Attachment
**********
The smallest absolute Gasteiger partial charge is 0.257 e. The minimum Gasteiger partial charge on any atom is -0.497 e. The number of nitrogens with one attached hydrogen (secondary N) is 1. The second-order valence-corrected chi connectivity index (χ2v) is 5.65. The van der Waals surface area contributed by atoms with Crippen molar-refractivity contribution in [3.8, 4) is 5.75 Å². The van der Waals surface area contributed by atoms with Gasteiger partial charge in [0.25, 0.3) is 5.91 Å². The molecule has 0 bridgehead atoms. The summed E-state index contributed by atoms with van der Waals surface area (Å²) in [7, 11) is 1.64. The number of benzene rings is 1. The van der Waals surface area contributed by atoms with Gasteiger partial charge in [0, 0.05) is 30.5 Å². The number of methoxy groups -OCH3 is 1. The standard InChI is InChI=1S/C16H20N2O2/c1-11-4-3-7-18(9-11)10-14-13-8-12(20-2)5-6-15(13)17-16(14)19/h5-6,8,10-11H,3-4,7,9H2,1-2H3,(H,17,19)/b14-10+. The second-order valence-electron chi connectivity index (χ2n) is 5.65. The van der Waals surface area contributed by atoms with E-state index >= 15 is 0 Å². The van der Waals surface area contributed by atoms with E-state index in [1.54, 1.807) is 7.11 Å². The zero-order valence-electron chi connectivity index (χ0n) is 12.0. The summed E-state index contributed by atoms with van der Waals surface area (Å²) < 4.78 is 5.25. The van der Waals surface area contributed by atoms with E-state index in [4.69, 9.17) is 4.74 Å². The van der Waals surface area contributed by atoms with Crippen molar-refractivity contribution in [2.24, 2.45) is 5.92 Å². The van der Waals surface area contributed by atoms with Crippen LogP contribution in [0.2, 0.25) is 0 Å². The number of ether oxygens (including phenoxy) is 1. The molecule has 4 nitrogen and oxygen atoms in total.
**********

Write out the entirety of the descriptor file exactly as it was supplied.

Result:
The smallest absolute Gasteiger partial charge is 0.257 e. The minimum Gasteiger partial charge on any atom is -0.497 e. The number of nitrogens with one attached hydrogen (secondary N) is 1. The second-order valence-corrected chi connectivity index (χ2v) is 5.65. The van der Waals surface area contributed by atoms with Crippen molar-refractivity contribution in [3.8, 4) is 5.75 Å². The van der Waals surface area contributed by atoms with Gasteiger partial charge in [0.25, 0.3) is 5.91 Å². The molecule has 0 bridgehead atoms. The summed E-state index contributed by atoms with van der Waals surface area (Å²) in [7, 11) is 1.64. The number of benzene rings is 1. The van der Waals surface area contributed by atoms with Gasteiger partial charge in [0, 0.05) is 30.5 Å². The number of methoxy groups -OCH3 is 1. The standard InChI is InChI=1S/C16H20N2O2/c1-11-4-3-7-18(9-11)10-14-13-8-12(20-2)5-6-15(13)17-16(14)19/h5-6,8,10-11H,3-4,7,9H2,1-2H3,(H,17,19)/b14-10+. The second-order valence-electron chi connectivity index (χ2n) is 5.65. The van der Waals surface area contributed by atoms with E-state index >= 15 is 0 Å². The van der Waals surface area contributed by atoms with E-state index in [1.54, 1.807) is 7.11 Å². The zero-order valence-electron chi connectivity index (χ0n) is 12.0. The summed E-state index contributed by atoms with van der Waals surface area (Å²) < 4.78 is 5.25. The van der Waals surface area contributed by atoms with E-state index in [4.69, 9.17) is 4.74 Å². The van der Waals surface area contributed by atoms with Crippen molar-refractivity contribution in [2.24, 2.45) is 5.92 Å². The van der Waals surface area contributed by atoms with Crippen LogP contribution in [0.2, 0.25) is 0 Å². The number of ether oxygens (including phenoxy) is 1. The molecule has 4 nitrogen and oxygen atoms in total.